TO UNDERSTAND THE illegitimate nature of Ireland’s debt, a little history lesson is necessary. The central historical fact is that recent Irish economic growth was based largely on a property price bubble. Irish financial institutions increased their lending by 466% between 1998 and 2007 – almost entirely to the real estate and financial sectors rather than to the genuinely productive economy.
Irish people did borrow much of the money, which is why the late Brian Lenihan could make the claim that “we all partied” – but the actual benefit, if any, we accrued from this is unclear. The splurge was facilitated by liberalised lending practices and by poor cross-border regulation of the financial sector across the EU. The Irish authorities also contributed to the property bubble with a range of tax incentives to property development and lax oversight of the financial sector here.
When the global crisis hit, access to credit declined drastically worldwide and asset values tumbled, leaving banks (including the Irish ones) in a parlous position. The Irish government chose to respond to the plight of the banks in an extraordinary manner: on 30th September 2008 all depositors and senior bondholders (creditors to the Irish banks) were guaranteed by the State. The total cost of bailing out the banks is so far estimated to be €70 billion, and rising.
This money is coming (or will come) from ordinary citizens: we have already witnessed more than €20 billion in ‘fiscal adjustment’ (spending cuts and tax increases), what economist Karl Whelan describes as “the equivalent of… €4,600 per person… the largest budgetary adjustments seen anywhere in the advanced economic world in modern times”. 2012 will see further spending cuts and tax hikes of €3.8 billion, with more to come in subsequent years. National income is already down over 15% from its peak level. Unemployment stands at almost 15%, close to half a million people. Emigration is estimated to be running at 40,000 per annum.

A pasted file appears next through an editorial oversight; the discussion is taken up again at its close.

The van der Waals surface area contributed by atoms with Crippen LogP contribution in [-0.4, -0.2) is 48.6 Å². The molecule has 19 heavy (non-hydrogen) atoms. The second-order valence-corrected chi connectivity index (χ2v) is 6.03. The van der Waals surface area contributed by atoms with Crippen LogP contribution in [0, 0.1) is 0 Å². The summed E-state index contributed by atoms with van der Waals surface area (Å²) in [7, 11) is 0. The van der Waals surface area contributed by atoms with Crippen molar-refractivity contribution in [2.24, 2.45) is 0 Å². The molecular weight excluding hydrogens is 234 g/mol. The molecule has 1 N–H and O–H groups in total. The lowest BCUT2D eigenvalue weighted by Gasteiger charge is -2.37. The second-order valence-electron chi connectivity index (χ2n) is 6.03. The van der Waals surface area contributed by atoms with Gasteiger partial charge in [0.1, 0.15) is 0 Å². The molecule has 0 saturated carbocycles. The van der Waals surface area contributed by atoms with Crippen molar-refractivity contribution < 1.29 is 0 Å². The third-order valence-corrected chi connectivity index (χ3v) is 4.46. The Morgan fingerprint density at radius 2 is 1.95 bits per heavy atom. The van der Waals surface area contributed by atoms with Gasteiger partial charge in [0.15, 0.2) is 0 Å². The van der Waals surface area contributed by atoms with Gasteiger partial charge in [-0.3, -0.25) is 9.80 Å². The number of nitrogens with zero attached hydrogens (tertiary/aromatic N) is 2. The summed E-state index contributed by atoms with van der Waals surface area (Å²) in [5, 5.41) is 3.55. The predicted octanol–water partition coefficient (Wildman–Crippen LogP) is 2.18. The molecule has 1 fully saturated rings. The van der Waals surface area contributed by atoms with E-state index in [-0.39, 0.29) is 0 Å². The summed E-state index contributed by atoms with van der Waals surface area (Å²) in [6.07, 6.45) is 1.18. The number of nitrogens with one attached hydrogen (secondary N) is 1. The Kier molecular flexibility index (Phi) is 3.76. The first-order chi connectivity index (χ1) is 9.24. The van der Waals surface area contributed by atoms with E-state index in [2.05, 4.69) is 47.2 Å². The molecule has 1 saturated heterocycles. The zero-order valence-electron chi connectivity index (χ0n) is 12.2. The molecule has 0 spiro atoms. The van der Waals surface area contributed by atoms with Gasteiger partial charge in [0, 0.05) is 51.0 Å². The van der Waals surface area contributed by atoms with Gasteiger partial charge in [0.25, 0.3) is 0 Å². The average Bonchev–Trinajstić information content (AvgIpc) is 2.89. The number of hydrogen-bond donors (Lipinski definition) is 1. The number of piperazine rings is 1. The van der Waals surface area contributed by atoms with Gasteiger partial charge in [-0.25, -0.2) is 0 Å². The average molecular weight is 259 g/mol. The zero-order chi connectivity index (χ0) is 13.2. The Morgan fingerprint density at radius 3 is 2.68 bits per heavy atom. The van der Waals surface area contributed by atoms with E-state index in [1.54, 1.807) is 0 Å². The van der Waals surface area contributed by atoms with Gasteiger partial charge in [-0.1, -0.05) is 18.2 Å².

So, you might think that if the Irish government had the chance to reduce this crippling burden of debt they would seize it immediately. Not so. On the contrary, today the government is going to hand €1.25 billion of our money to anonymous bondholders who had lent it to Anglo Irish Bank (which we now own). The good news is that the bondholder debts are coming to an end – all but about €5 billion have been paid off. The bad news is that we borrowed the money to pay them off and that debt is still on the books.
‘This would fund the cost of Ireland’s entire primary school system for a year’
The bulk of the repayments falling due in the future are government issued ‘promissory notes’ (IOUs) to Anglo and Irish Nationwide Building Society (INBS). The next such payment – for €3.1 billion – falls due on March 31. €3.1billion would fund the cost of running Ireland’s entire primary school system for a year or could fund the putting in place of a next generation broadband network for the whole country.
And that €3.1 billion payment will be due each year up until 2023 with further IOU payments after that. The Anglo/INBS repayments will have reached €47 billion by 2031. However, as Ireland will have to borrow more to make the payments, this could rise to €85 billion when interest charges are added in. A new network – Debt Justice Action – is calling for an end to this madness with a campaign called Anglo: Not Our Debt. We want the government to suspend Anglo/INBS repayments as a first step towards renegotiation and write down of this debt.
Contrary to the claims that this would have negative consequences for Ireland, suspension of repayments would not spread ‘contagion’ through the European financial system. Most of the money is owed, directly or indirectly, to the ECB and they can offset losses by simply printing more money (which they should be doing anyway to combat deflation).
Nor would the ECB cut off funding to Allied Irish Bank or Bank of Ireland – to do so would cause the very contagion the ECB has been desperately trying to avoid. So the risks of taking action are minimal, while the costs of the status quo are intolerable. Drawing inspiration from countries such as Ecuador, where an audit of the debt allowed the government to write down its debt substantially in 2008, we are asking the Irish government to similarly stand up for the Irish people and take action to free us from the burden of this crushing, unsustainable and unjust debt.
Andy Storey is a spokesperson for Debt Justice Action’s ‘Anglo: Not Our Debt’ campaign (www.notourdebt.ie).